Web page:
Monday, May 12, 2008

College Radio on TV

I keep thinking about writing about depictions of college radio stations on television (90210 and Felicity are the first shows that come to mind) since I'm a huge fan of teen and college-themed shows.

Who can forget all the radio drama experienced by David Silver and Donna Martin during their stint on CU's radio station on Beverly Hills, 90210? The initial story lines revolved around their witty (?!) on-air banter when they did a team show. Then, when David went solo, the plot centered around his off-air drug abuse, spawned by the station manager offering him speed to help him stay awake after graveyard shifts.

Imagine my surprise when today I ran across the blog of a writer (and former college radio staff member) who is working on a script for a television pilot about college radio. Here's her initial idea:

"So, I'm writing an original pilot now, a half-hour dramedy about my experience working for a college radio station. Originally I wanted it to be a mockumentary a la The Office, but I think it would be kind of a pain to write it that way..." (July 2007 post)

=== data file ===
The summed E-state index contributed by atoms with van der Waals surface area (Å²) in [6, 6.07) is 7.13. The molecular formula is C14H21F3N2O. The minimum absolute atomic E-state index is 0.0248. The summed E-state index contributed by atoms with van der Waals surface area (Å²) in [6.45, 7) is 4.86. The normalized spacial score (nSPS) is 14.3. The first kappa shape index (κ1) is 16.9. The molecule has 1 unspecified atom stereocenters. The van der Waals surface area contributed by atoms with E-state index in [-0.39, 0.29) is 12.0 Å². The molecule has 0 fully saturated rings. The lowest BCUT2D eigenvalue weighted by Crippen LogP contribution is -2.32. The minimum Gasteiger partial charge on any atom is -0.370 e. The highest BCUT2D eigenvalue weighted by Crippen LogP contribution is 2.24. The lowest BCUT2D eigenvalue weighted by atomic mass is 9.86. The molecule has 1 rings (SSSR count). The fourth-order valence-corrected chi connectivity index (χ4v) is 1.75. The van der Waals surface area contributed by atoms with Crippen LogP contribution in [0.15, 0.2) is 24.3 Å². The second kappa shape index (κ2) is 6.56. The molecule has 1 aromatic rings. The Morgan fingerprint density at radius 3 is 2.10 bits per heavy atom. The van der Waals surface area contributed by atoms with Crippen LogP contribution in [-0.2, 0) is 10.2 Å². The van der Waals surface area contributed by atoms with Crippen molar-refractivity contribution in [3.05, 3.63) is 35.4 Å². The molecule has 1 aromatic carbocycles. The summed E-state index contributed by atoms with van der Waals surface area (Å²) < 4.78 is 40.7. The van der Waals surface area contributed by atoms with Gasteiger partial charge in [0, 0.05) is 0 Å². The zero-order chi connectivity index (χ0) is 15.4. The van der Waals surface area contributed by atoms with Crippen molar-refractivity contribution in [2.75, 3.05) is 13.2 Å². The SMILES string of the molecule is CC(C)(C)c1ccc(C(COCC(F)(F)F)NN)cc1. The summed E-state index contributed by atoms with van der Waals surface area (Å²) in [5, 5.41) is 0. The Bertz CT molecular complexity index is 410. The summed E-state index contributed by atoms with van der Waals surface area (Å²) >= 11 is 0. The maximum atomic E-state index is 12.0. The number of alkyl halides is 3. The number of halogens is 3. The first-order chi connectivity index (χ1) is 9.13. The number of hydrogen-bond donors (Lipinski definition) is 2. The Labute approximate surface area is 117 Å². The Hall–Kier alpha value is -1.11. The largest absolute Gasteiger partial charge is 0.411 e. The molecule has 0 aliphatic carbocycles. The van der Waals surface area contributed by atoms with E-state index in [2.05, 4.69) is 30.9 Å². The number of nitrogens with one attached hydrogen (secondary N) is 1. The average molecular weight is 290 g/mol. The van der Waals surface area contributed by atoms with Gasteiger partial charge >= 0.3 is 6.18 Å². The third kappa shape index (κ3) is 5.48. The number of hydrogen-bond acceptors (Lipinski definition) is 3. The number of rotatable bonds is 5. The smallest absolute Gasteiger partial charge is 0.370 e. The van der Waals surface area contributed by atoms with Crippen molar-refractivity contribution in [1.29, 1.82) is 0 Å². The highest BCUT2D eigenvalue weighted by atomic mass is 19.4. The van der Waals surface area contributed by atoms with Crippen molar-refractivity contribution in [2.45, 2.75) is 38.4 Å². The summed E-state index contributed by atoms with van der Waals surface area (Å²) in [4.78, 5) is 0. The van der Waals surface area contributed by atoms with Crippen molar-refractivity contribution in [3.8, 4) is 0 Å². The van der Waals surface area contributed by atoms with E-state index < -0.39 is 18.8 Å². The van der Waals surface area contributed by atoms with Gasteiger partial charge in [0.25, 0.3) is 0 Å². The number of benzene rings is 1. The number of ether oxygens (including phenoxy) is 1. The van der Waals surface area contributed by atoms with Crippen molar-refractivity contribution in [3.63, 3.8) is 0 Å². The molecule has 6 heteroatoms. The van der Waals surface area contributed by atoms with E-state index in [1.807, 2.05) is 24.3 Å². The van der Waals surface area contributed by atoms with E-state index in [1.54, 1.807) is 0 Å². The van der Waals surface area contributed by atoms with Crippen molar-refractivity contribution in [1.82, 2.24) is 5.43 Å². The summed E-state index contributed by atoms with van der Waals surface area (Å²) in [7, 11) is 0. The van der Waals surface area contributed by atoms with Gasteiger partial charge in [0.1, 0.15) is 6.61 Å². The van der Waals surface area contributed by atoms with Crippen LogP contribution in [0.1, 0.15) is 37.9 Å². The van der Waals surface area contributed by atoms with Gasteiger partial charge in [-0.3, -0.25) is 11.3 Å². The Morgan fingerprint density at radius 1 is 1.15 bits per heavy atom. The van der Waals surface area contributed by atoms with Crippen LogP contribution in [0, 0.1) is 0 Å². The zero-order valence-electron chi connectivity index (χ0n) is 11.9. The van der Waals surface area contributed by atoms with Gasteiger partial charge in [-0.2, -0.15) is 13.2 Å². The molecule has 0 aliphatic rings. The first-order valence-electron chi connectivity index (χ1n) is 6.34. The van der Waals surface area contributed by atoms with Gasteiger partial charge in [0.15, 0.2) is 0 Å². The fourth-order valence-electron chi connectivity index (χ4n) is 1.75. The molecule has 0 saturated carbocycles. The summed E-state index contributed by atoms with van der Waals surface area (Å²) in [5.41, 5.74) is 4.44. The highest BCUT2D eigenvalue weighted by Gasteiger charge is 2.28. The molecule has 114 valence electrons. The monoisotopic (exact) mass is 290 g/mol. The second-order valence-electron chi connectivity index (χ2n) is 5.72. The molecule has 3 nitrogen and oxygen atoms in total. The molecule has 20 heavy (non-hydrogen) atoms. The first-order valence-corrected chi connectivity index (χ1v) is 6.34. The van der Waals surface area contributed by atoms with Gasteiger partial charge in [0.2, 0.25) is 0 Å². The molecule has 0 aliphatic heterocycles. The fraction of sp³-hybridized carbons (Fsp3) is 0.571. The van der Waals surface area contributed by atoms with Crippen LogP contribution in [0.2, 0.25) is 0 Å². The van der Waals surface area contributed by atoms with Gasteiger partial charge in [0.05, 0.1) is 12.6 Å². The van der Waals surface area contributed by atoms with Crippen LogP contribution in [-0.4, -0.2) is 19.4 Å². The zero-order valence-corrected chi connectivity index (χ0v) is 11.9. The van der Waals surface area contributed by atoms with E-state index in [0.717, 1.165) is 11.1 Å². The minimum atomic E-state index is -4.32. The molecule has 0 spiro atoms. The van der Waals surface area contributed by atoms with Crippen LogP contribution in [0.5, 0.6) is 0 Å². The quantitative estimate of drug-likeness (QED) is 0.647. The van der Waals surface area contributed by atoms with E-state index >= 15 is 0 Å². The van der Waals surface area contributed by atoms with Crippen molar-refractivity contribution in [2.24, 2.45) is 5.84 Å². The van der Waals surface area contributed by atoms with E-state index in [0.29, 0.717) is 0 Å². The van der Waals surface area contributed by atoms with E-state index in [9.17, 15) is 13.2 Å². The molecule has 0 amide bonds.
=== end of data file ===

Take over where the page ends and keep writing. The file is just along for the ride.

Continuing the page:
And here she is a bit further along in the process:

"Before I left Ithaca, I started working on a pilot about my experience with college radio. The problem: I couldn't think of any good plots...lots of fun characters using cool radio jargon with not much else happening..." (August 2007 post)

And, her post from yesterday:

"So for my next pilot I said screw research, I'm going to write something I know completely: college radio. And though I'm still struggling with rewriting, it's kind of nice to write something I feel that I'm an expert about. In a way my challenge is that I have so many ideas, so many directions to go in, so many real-life experiences that I can pull from." (May 2008 post)

So, aren't you dying to hear more about this script? What kinds of tales from your own college radio experiences would make for good television?

Can you think of any other college radio stories that have been on television before? And were they realistic? Personally, every time I saw 90210's take on radio (whether high school or college) I was always yelling at the screen, taking issue with the most minor details (HE ISN'T EVEN TALKING INTO THE MIC!) and inane (and unrealistic) mic breaks.

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